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Ascena Looks At Inventory Refresh To Rebound From Poor Quarter

Ascena Looks At Inventory Refresh To Rebound From Poor Quarter

Ascena Retail Group reported a $354 million operating loss in Q4 2019, led by a 4% same-store sales decline in its Plus Fashion division and a 5% drop in Kids Fashion. However, these losses were somewhat offset by 1% same-store sales growth in the Premium Fashion division, and a 12% increase at Dressbarn as the chain winds down.

While the troubled retailer is looking at multiple options to turn its fortunes around, executives said that a bankruptcy filing is not on the table. Ascena plans instead to reposition some ailing brands and build on the momentum of successful ones.

“The company continues to consider options to optimize its balance sheet and liquidity from a position of strength,” said Carrie Teffner, Interim Executive Chairman at Ascena during an earnings call. “We have large iconic brands and a business with significant liquidity. Of the options being considered, to be clear and for the avoidance of doubt, bankruptcy of Ascena is not one of the options being evaluated.”

Efforts to clear out inventory across all three businesses in preparation for turnaround efforts were blamed for some of the sales declines. Clearing inventory is expected to help Ascena improve the fortunes of the Plus division, where the company will put a greater emphasis on inclusiveness as a differentiator. This will encompass offering an enhanced merchandise assortment and top-quality customer service to help customers find clothes that fit well.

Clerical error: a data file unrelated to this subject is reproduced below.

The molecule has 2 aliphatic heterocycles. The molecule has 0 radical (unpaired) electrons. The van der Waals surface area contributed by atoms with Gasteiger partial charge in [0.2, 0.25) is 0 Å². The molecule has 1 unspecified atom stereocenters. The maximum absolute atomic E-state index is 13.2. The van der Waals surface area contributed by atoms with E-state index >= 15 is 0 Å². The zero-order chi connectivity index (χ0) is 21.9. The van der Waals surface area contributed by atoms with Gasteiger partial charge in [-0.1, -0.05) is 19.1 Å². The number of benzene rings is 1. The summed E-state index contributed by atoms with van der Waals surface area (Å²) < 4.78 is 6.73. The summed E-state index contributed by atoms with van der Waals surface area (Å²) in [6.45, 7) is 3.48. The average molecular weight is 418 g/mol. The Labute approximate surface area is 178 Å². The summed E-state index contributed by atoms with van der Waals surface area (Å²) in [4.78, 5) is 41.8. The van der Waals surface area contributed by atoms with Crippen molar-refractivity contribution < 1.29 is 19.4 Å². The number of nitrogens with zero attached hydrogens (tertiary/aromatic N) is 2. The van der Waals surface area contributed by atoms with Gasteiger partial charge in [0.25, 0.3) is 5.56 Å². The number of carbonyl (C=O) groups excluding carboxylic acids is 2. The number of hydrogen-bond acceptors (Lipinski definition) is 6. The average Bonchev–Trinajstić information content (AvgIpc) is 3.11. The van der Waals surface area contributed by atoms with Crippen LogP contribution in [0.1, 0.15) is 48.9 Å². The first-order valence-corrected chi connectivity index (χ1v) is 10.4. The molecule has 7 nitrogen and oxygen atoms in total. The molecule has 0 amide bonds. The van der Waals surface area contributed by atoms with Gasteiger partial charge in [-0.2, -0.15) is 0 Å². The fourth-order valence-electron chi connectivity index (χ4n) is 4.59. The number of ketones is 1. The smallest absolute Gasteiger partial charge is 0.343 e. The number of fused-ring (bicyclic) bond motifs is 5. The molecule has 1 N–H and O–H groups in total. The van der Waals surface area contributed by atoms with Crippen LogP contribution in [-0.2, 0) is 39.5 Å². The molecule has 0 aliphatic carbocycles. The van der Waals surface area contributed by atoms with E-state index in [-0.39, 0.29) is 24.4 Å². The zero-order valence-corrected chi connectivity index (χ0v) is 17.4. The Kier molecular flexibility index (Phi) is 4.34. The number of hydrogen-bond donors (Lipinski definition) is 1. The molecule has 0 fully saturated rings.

The company has high hopes for Kids as well — while this segment of the business suffered from a steep sales decline in Q4 2019, same-store sales previously rose 15% in Q4 2018. Clearing out excess inventory is expected to help Justice stock a fresh product assortment, including more toned-down styles.

Heavy promotional activity also was blamed for keeping gains in the Premium division to a minimum, but this process is expected to improve versatility going forward. In particular, it will help Ann Taylor shift its perception “away from wear-to-work towards more wear in occasions relevant to her lifestyle,” according to CEO Gary Muto.

“We are pleased to see the work we are doing to provide versatility in our assortment is being well received,” said Muto. “We believe this shift in our merchandising strategy, combined with our flexibility to keep pace with her changing desires, positions us to deepen our customer loyalty with existing customers, re-engage lapsed customers and attract new customers to the brand.”

These inventory revamps will be partnered with a fresh analytics effort that will use customer profiles to ensure that the product assortment is relevant and compelling for every season. Ascena also is in the early stages of improving its personalization capabilities, which will help the retailer better engage with shoppers and offer an improved omnichannel customer experience.

Some of the relevant data will come from the company’s customer loyalty program, which has been expanded in the Premium and Plus segments. Ascena expects these programs to draw in new customers, improve loyalty among existing shoppers and increase the retailer’s share of wallet.

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